And so when I said that, [the Circle Jerk team] came to me, and they were like, “We’ve already been thinking about how to do this. It’s going to be so ambitious, but we think our video designer, David Bengali, figured it out.” I gave them a nominal amount of money. I gave them $50,000. And with that, they rented all the cameras. [Ed. note: They also did some crowdfunding on their own.] With a very minimal budget, they were able to pull off a 12-camera remote-viewing system that streams live to televisions in Australia, Rome, the U.K., and New York. And that’s what happens when you say yes to young artists who want to make something happen without questioning what they’re gonna do with it.

On Twitter, you mentioned that the shows did well.
 
Circle Jerk hasn’t finished making all of its money back, but they have made 300 percent more than what they projected they would make. They thought it was going to make no money — they were thinking they’d get like 100 people a night, which is what they were getting at New York Theatre Workshop when they did [the small venue] Next Door. But I know that at their highest audience online, they had 1,000 people in a night, which is insane.

From Circle Jerk.
Photo: Courtesy of Fake Friends

Now, the show that made the money back and then some from pure donations was Heroes. And these are the conservative numbers. They had 25,000 views over four days. They raised $33,566, and they’re still getting more donations from people who saw it and still want to donate. And I only gave them $20,000, just to make sure that everyone in the cast got paid two weeks’ Equity fee. Everyone who was a designer got paid as well.

Holy God.

Yeah. So, like, one thing that Danya [Taymor, the director] said was that conservatively — not even counting the fact that, like, many of those 25,000 views were people were watching it in pods or with friends — they sold out 50 shows at Playwrights Horizons.

So one thing that links these two shows is that the theater community had invested them with a lot of time and money. Heroes was already a complete Playwrights Horizons production; Circle Jerk had been developed and read at Ars Nova and the Prelude Festival and elsewhere. So I wonder if they are really an example of how close to the tipping point in the ecology we are. The investment in these shows exists, they just need that little extra goose to tip over into these big online audiences. Is that something you feel is widespread?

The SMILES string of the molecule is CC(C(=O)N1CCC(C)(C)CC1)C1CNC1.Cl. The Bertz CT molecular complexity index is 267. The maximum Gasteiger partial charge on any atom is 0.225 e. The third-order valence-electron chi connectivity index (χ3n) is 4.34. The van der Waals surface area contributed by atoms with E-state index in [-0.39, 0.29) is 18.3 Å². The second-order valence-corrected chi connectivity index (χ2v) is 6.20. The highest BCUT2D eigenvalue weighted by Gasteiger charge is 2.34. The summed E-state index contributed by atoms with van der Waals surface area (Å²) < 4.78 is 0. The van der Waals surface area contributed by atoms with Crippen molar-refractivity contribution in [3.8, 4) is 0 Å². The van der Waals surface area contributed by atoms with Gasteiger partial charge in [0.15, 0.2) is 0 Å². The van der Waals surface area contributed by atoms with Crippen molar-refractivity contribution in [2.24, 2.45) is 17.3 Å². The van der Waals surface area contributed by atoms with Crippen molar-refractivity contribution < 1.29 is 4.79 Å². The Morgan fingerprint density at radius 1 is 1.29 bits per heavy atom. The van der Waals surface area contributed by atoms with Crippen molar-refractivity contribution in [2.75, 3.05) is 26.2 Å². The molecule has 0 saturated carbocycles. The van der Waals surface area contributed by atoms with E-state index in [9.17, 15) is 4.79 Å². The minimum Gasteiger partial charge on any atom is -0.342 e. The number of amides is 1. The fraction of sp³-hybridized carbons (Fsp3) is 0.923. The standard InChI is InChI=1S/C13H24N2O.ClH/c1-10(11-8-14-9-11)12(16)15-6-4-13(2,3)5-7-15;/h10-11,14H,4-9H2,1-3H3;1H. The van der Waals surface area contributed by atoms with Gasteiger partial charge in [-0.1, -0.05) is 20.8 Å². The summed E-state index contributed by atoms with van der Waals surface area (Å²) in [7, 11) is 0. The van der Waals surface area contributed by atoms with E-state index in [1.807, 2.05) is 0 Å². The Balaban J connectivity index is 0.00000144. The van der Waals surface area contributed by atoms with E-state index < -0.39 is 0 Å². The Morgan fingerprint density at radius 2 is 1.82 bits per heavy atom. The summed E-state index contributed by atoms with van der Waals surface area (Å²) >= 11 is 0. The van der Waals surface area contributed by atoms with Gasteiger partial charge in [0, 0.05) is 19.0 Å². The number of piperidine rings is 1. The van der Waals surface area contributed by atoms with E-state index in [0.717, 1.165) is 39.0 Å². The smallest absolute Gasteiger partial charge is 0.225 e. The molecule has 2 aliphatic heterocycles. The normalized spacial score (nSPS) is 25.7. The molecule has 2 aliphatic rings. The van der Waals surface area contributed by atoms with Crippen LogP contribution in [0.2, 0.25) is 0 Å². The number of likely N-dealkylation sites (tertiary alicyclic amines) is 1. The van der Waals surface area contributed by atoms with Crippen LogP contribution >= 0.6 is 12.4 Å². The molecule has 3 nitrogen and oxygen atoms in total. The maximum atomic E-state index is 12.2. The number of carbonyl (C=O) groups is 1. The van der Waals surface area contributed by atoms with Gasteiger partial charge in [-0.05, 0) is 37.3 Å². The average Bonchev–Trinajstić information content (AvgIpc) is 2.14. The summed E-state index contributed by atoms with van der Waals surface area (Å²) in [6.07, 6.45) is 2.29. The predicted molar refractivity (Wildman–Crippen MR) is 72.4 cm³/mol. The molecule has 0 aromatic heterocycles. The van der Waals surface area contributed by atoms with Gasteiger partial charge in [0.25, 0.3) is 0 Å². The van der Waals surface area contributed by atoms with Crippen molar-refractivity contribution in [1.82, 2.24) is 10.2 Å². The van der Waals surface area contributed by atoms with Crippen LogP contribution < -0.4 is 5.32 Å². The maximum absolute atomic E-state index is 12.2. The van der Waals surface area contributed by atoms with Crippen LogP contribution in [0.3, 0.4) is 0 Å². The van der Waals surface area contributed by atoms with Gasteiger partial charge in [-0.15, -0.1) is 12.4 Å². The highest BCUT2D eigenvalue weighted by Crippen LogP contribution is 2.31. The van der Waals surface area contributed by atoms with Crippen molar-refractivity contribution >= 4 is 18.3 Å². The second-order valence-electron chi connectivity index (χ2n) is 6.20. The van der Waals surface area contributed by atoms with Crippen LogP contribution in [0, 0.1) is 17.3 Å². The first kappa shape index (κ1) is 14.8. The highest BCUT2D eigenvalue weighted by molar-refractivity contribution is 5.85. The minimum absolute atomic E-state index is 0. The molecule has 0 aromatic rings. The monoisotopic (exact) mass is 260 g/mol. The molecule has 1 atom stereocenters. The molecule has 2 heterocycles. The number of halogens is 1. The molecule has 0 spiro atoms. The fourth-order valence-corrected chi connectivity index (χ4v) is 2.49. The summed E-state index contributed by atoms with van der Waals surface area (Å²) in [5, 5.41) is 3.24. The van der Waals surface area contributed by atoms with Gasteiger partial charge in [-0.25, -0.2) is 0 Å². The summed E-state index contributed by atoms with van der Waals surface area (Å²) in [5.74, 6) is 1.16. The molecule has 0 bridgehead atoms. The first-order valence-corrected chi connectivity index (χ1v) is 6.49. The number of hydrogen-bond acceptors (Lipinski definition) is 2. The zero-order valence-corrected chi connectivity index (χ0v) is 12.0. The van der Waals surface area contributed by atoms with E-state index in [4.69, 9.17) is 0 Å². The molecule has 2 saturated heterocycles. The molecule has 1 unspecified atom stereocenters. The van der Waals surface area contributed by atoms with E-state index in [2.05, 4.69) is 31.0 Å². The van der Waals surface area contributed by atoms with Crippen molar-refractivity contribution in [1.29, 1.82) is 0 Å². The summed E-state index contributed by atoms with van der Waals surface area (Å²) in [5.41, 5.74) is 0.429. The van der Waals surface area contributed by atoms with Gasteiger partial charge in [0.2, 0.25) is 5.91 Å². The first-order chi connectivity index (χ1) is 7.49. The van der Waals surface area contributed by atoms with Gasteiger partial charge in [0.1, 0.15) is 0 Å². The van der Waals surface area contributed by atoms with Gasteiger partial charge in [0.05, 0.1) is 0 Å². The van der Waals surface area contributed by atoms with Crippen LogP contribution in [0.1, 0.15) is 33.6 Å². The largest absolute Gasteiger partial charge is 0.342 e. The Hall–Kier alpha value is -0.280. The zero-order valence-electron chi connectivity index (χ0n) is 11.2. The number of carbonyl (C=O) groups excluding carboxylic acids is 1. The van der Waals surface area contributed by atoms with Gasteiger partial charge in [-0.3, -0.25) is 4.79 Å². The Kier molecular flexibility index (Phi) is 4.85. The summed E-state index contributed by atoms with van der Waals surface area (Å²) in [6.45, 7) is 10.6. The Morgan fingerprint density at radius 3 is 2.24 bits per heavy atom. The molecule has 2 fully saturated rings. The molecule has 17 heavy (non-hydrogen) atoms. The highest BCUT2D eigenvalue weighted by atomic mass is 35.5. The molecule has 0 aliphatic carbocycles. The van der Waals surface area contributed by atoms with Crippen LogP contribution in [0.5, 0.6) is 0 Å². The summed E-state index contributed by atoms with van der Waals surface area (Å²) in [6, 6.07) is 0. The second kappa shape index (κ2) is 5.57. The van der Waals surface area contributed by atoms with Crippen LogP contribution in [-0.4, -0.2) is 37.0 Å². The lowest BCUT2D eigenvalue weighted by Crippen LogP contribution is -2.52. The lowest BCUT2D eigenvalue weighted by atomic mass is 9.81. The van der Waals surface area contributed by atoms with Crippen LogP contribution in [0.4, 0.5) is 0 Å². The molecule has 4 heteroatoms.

Yes, absolutely. There are artists that are 90 percent there and just need that tipping over. [Harris briefly goes off the record to mention two commissioning initiatives he is working on that he can’t announce yet.] I think that there are a lot of people who have so much to say right now, and resources are spread so thin. But also I see how resources are thrown so deeply and heavily into certain artists who I think have proven themselves — quote, unquote — but don’t have much just to say or prove right now. And so I want to try to even that imbalance and say, “What if we put a lot of money into the person who has a lot to prove?” I don’t necessarily need a $50,000 commission from Playwrights Horizons or Lincoln Center, although I’m sure that on some lists, I’m at the front. I’m more excited to give it to the person who is gnawing their teeth to show the world what they have to say. And if I can do that with this little money I’ve, like, grifted from HBO, then I think that we might have a more healthy ecosystem for these young artists.

Also, neither of these things would be possible without significant designers onboard. Isabella Byrd [who lit Heroes both at Playwrights and on Zoom] was my lighting designer on Daddy with Danya; she does some of the best light design ever. So if you tell me that she is going to be doing the design of the lights for the Zoom reading, I know it’s not just gonna be a Zoom reading. I know it’s going to feel like a production in a way that other things haven’t. So that was a big deciding factor as well: Oh wait, I’m paying the designers because they’re actually going to design it? That’s lit.
 
How many more can you do?

I got $250,000 a year from HBO [for the production kitty]. The thing that I was hoping would happen with my announcement was that more artists would maybe put that in their rider and say, “I want this as well.” The worst thing they could say is no, you know? And the best thing they can say is “Here’s $250,000.” They’re so annoyed with me now because I’ve done so many of these little things. They’re like, “Can we just give you the money so it stops coming out of our business affairs? ’Cuz, like, we don’t care about what you’re doing with this weird theater shit.” [Laughs.] Right now, I have enough to do maybe two or three more projects this year with the money from year one. And of year two’s money, $100,000 is already claimed for a larger investment project that we’re doing. But the rest of the money I want to go to micro-grants. Little enhancements along the way. Mm-hmm.

So if people take one lesson from this, it’s …

“Look, this is doable.” It’s relatively easy. Artists are ready. We don’t actually have to sit around watching Zoom for the rest of our lives. The most obvious people who have that $50,000 sitting around are the major commercial producers, who are sort of like twiddling their thumbs and not knowing how to help artists right now. You know, I’d be remiss if I didn’t mention that Greg Noble was one of those commercial producers that helped out with Circle Jerk as well.

I am not rich! Like, I literally am not actually rich. In the sense of my peers, right, I have, like, money now. But I do know what actual rich people have, and I hope that some of the major producers in our community will say, “How can I do that as well?” because there’s a lot of people that need that help. I think that if Soho Rep had this kind of money right now, Soho Rep would probably be doing something that would blow everything we’re doing out of the water. If Movement Theatre had this kind of money right now, they’d be doing that. The thing is that what I saw Circle Jerk do was something that looks better than SNL at Home! And I wish that, like, as a community, we’d say, “Look, these non-technology theater people figured this out with little resources in a way that major companies haven’t.” So I hope that people listening or reading this not only take their capital and try to help individuals in our community but maybe look at some of the arts organizations who might need an extra lift and might have the infrastructure to truly help out some new artists and get them going.